Daniel Dennett and Cornel West Decode the Philosophy of The Matrix

Apotheosis of cyberpunk culture, 1999’s The Matrix and its less-successful sequels introduced a generation of fanboys and girls to the most stylish expression of some age-old idealist thought experiments: the Hindu concept of Maya, Plato’s cave, Descartes’ evil demon, Hilary Putnam’s Brain in a Vat—all notions about the nature of reality that ask whether what we experience isn’t instead an elaborate illusion, concealing a “real” world outside of our perceptual grasp. In some versions—such as those of certain Buddhists and Christian Gnostics, whose ideas The Matrix directors borrowed liberally—one can awaken from the dream. In others, such as Kant’s or Jacques Lacan’s, that prospect is unlikely, if impossible. These questions about the nature of reality versus appearance are mainstays of intro philosophy courses and stereotypical stoner sessions. But they’re also perennially relevant to philosophers and neuroscientists, which is why such academic luminaries as Daniel Dennett and David Chalmers continue to address them in their work on the nature and problem of consciousness.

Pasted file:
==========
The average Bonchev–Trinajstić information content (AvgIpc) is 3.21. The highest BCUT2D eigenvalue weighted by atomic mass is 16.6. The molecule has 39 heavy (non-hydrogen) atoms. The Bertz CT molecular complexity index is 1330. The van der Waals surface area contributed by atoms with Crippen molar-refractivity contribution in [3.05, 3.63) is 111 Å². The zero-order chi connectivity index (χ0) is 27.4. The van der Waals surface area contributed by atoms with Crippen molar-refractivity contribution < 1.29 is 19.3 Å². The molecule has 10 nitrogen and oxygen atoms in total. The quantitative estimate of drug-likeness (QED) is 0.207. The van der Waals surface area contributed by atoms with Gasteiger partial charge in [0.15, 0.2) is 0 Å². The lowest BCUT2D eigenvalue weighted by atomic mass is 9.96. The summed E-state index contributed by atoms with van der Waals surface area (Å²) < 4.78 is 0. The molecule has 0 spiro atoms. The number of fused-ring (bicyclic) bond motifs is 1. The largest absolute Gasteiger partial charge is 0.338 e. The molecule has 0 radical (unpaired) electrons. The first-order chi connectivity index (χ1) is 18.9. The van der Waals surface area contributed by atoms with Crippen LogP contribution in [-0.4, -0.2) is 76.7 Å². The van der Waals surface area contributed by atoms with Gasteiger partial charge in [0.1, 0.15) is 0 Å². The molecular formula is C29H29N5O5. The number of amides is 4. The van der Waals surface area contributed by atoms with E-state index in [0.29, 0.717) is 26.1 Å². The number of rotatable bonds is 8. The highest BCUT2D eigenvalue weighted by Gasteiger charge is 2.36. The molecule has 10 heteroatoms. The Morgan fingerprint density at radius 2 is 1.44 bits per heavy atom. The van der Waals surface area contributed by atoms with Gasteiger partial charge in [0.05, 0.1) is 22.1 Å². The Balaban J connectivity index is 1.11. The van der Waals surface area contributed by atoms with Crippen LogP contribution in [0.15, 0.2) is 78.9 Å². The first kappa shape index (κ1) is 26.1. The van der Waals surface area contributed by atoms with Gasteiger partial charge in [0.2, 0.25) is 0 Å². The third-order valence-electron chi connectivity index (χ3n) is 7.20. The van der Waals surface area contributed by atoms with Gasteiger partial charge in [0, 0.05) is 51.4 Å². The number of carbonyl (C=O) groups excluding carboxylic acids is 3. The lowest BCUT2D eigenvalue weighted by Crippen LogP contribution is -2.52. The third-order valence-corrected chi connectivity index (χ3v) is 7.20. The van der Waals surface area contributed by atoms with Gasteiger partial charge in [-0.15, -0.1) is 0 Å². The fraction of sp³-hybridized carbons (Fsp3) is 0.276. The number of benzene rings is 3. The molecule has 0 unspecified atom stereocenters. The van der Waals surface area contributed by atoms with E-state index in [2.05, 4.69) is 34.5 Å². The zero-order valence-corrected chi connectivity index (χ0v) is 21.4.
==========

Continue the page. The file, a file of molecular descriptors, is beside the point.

Dennett, Chalmers, the always captivating scholar/theologian/activist Cornel West, and a host of other academic thinkers, appear in the documentary above, Philosophy and the Matrix: Return to the Source. Part of the sprawling box-set The Ultimate Matrix Collection, the film comments on how The Matrix does much more than dramatize an undergraduate thesis; it takes on questions about religious revelation and authority, parapsychology, free will and determinism, and the nature of personal identity in ways that no dry philosophical text or arcane mystical system has before, thanks to its hip veneer and pioneering use of CGI. While some of the thinkers above might see more profundity than the movies seem to warrant, it’s still interesting to note how each film glosses the great metaphysical questions that intrigue us precisely because the answers seem forever out of reach.

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Josh Jones is a writer, editor, and musician based in Washington, DC. Follow him @jdmagness


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